One of the revolutionary concepts introduced by the Multics development was the decision to implement the system in a high level language. The language chosen was PL/1 (Programming Language 1). Professor Corbató stated in his report "A Managerial View of the Multics System Development" that PL/1 was chosen "partly because of the richness of its constructs and partly because of the enthusiasm of those planning to implement the compiler" (see, however there were problems to be overcome.

Due to the significant changes in hardware (The GE 635 became the GE 645) which were needed to implement some of the advanced features which Multics would incorporate there were no assemblers or compilers for the machine available. Problems were found when trying to modify an existing assembler from the related GE 635. An assembler was eventually built from scratch, however implementing PL/1 was a much tougher problem. The contract for providing a compiler was outsourced to another company but they failed to deliver a workable compiler after over a year (This can be attributed to the proposed vendor eventually realising that techniques used in constructing FORTRAN compilers do not extrapolate well when creating a PL/1 compiler). To remedy this a roughly implemented version of a PL/1 compiler (really a sub-set of the language) was implemented by the Multics team on which to begin implementing their system.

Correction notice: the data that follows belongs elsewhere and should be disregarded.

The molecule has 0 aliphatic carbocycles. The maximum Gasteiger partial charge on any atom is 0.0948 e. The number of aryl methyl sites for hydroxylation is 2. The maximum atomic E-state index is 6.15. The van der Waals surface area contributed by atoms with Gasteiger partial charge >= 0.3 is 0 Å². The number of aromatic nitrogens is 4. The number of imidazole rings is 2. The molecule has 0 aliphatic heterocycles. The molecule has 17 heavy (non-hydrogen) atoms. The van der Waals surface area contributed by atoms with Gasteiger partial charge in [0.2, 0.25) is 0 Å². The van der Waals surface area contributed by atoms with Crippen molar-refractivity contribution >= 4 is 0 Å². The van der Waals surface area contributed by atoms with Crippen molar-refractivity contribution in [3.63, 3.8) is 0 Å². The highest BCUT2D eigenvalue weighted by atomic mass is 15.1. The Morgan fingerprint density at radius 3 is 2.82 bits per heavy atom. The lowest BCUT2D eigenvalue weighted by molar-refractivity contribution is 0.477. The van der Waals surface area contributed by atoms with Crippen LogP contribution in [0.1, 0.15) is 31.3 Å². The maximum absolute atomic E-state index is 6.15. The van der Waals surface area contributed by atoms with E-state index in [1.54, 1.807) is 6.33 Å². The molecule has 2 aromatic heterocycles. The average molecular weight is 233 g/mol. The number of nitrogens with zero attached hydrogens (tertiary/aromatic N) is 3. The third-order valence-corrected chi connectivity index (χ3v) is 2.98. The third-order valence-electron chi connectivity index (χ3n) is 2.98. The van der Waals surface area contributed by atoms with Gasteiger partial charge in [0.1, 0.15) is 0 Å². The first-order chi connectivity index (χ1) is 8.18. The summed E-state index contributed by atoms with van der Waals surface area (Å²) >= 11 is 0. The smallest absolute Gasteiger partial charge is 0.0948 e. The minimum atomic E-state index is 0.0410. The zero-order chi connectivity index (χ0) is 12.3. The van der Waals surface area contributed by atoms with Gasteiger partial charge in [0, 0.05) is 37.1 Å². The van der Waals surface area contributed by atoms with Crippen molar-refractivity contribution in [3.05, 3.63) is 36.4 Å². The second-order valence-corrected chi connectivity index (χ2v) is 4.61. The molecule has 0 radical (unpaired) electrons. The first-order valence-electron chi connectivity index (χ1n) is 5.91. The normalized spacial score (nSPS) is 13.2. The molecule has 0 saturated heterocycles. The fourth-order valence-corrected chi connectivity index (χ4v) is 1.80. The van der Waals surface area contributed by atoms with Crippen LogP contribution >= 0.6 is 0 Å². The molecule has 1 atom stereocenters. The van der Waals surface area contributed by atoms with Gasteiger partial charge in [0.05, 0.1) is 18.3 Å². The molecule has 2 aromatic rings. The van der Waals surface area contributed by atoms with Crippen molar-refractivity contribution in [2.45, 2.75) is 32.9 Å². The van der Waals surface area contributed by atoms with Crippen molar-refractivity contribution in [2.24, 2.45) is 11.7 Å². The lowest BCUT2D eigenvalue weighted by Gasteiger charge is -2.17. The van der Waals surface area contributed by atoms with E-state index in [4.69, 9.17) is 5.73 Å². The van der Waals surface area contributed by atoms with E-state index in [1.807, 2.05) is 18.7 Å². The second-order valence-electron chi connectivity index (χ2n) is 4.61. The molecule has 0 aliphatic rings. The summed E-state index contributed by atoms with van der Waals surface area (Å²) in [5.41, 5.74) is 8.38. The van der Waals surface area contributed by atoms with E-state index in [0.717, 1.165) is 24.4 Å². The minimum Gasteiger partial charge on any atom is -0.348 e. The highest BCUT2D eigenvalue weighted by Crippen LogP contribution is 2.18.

The time between beginning the project and obtaining a usable compiler was put to use in developing a document called the Multics System Programmers' Manual (MSPM). This document was the eventually occupied around 3000 pages and constituted the "primary design document for the system. Most of the MSPM was written between 1965 and 1969." (See

Basic outline of system

The Multics system was designed to be used by multiple users and provide a wide array of services to the users of the machine.

A typical Multics system (in its development years) would consist of

  • A GE 645 computer with two processors.
  • Two Generalised Input/Output Controllers.
  • Multiple memory modules.
  • Storage Devices.

Some of the hardware modifications needed to implement the Multics system on GE machines were

  • Change to processor architecture to enable suitable addressing of segmented memory to occur.
  • Changes to the processor to enable the supervisor problem to handle paging of the memory.
  • An interrupt clock and a non-repeating calendar clock were added to support some of the supervisor functions.
  • A special purpose input/output controller.

Innovative Features

Some of the innovative features developed by the Professor Corbató's team included

  • Segmented memory.
  • Virtual memory.